When it comes to beauty, everything's coming up roses this spring.
Used for centuries in the Middle East and Europe for improving skin tone and circulation and for anti-aging and aromatherapy properties, roses are also inextricably linked to romance and seduction. They signify relaxation, femininity and luxury, due to their fragrant scent, pastel hues and lush blooms.
The roses used in the new wave of personal care products hail primarily from Morocco, Bulgaria, Kashmir, Iran and France. Not just any rose will do — Damask, Bulgarian, Moroccan and cabbage roses are the ones most often used, according to Dr. Lamees Hamdan, dermatologist and founder of Shiffa Beauty. And she says they must be picked at dawn when there is still dew on the petals. Hydrosol and rose essential oil are then extracted from the flowers via steam distillation for use in products.
The intricate process for harvesting and processing the flower can result in a premium price tag.
"It takes 60,000 roses to make 1 ounce of rose oil," Hamdan says. "It's why rose can never be cheapened and in people's minds. It always resonates as luxury."
Part of the allure lies in the scent and its psychological effect. "You can be using a rose cream and forget all about the anti-aging benefits because of the powerful scent," says Hamdan. "The scent permeates the limbic system of the brain and has been used to treat insomnia, stress and depression."
Considering the look, scent, wellness properties and romantic history of the bloom, it's no mystery why so many beauty brands are promoting rose-based products. "The rose connotes beauty, and its [essential oil] contains antioxidants and a naturally soothing fragrance," says Dr. Amy Wechsler, consulting dermatologist for Chanel.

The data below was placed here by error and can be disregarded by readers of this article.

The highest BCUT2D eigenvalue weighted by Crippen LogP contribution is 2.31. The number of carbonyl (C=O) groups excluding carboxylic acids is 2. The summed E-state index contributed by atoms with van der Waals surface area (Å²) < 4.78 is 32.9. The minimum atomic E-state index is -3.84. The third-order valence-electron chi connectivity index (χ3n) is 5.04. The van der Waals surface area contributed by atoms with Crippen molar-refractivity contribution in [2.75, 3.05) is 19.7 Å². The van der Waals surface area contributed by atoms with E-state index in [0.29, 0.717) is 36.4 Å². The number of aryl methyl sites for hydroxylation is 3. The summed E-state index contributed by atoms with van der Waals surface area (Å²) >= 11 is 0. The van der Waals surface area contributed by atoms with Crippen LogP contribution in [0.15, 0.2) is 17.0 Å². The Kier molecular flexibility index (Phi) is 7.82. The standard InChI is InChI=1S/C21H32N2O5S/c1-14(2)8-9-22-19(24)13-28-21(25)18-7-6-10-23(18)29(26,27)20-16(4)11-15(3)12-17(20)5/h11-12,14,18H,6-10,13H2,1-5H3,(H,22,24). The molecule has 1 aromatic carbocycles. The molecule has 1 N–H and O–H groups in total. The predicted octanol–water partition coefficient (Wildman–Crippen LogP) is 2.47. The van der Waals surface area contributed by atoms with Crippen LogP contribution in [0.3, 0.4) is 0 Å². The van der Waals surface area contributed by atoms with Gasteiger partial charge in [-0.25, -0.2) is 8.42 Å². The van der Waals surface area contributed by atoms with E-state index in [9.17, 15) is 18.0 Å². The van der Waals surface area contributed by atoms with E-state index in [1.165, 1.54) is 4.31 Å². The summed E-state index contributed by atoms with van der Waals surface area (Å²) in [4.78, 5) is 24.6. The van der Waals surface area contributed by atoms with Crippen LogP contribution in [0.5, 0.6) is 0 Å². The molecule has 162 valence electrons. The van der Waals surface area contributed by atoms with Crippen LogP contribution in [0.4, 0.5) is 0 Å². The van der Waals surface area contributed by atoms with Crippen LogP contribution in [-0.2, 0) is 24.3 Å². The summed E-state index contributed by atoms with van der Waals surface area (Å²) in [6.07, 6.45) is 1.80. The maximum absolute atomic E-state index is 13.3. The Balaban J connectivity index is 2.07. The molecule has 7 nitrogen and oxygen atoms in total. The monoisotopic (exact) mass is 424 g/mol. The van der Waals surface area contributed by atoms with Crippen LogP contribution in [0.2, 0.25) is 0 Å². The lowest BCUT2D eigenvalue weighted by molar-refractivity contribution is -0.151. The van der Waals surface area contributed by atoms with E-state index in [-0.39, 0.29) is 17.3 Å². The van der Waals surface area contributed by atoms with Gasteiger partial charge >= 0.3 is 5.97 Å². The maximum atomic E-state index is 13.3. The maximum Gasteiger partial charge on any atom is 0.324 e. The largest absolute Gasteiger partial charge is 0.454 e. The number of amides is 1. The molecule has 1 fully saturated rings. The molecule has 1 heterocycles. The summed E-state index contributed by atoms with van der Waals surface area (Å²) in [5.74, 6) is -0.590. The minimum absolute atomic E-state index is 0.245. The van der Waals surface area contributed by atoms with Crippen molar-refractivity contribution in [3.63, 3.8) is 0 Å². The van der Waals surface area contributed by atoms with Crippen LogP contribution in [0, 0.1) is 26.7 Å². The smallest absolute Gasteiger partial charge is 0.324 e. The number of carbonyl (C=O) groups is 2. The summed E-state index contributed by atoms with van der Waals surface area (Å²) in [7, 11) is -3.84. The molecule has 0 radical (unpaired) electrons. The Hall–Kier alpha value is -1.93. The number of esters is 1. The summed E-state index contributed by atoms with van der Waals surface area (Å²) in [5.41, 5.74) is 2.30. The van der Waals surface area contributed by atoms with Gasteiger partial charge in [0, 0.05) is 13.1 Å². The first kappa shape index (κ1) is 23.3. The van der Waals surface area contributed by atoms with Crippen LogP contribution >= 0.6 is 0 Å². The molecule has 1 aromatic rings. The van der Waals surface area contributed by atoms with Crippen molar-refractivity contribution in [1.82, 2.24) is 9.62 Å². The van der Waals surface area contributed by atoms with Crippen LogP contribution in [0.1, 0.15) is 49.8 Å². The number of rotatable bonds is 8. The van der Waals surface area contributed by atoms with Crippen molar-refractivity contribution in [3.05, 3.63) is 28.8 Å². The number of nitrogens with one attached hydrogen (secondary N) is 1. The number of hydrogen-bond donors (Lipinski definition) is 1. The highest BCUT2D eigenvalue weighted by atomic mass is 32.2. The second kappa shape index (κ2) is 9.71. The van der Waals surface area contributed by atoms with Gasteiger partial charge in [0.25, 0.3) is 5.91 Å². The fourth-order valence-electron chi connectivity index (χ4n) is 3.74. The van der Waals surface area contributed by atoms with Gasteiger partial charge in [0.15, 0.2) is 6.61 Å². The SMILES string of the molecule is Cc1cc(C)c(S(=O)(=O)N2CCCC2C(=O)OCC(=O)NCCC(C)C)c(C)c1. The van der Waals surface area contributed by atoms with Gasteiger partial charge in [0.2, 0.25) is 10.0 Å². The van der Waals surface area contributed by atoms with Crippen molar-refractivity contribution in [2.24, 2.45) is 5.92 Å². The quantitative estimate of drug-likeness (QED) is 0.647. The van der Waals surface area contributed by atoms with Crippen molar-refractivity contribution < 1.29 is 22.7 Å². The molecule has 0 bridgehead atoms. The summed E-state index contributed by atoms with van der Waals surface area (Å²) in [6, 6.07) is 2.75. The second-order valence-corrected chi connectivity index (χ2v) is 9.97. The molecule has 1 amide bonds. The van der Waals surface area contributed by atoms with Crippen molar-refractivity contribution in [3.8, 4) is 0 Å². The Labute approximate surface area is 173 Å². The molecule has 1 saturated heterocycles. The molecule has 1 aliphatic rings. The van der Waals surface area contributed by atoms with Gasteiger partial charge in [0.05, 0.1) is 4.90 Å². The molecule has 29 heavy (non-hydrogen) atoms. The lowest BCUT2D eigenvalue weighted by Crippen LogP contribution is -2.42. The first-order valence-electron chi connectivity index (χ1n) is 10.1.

Luxury beauty brand Chantecaille, which recently launched a rose de mai face oil — a veritable bouquet packed with rose hip, evening primrose, rose damascena and rose geranium that claims to nourish, regenerate and restructure the skin — has been using the rose oil as the base of many of its products for years. The brand also replaces regular water with rose water throughout the line, even in its mascara.
"By incorporating pure rose water, we are starting with a base that's healing, anti-aging and loaded with Vitamin C," says Sylvie Chantecaille, creator of Chantecaille.
Chantecaille Pure Rosewater has become something of a cult favorite among beauty lovers who mist it onto skin to access the claimed toning and hydrating properties of the product.
Hamdan says the beauty benefits of rose are delivered most effectively in products that are left on the skin. "I wouldn't use it as a cleanser," she says. "I would put it in a serum, oil, cream or emulsion, giving it time to really soak in."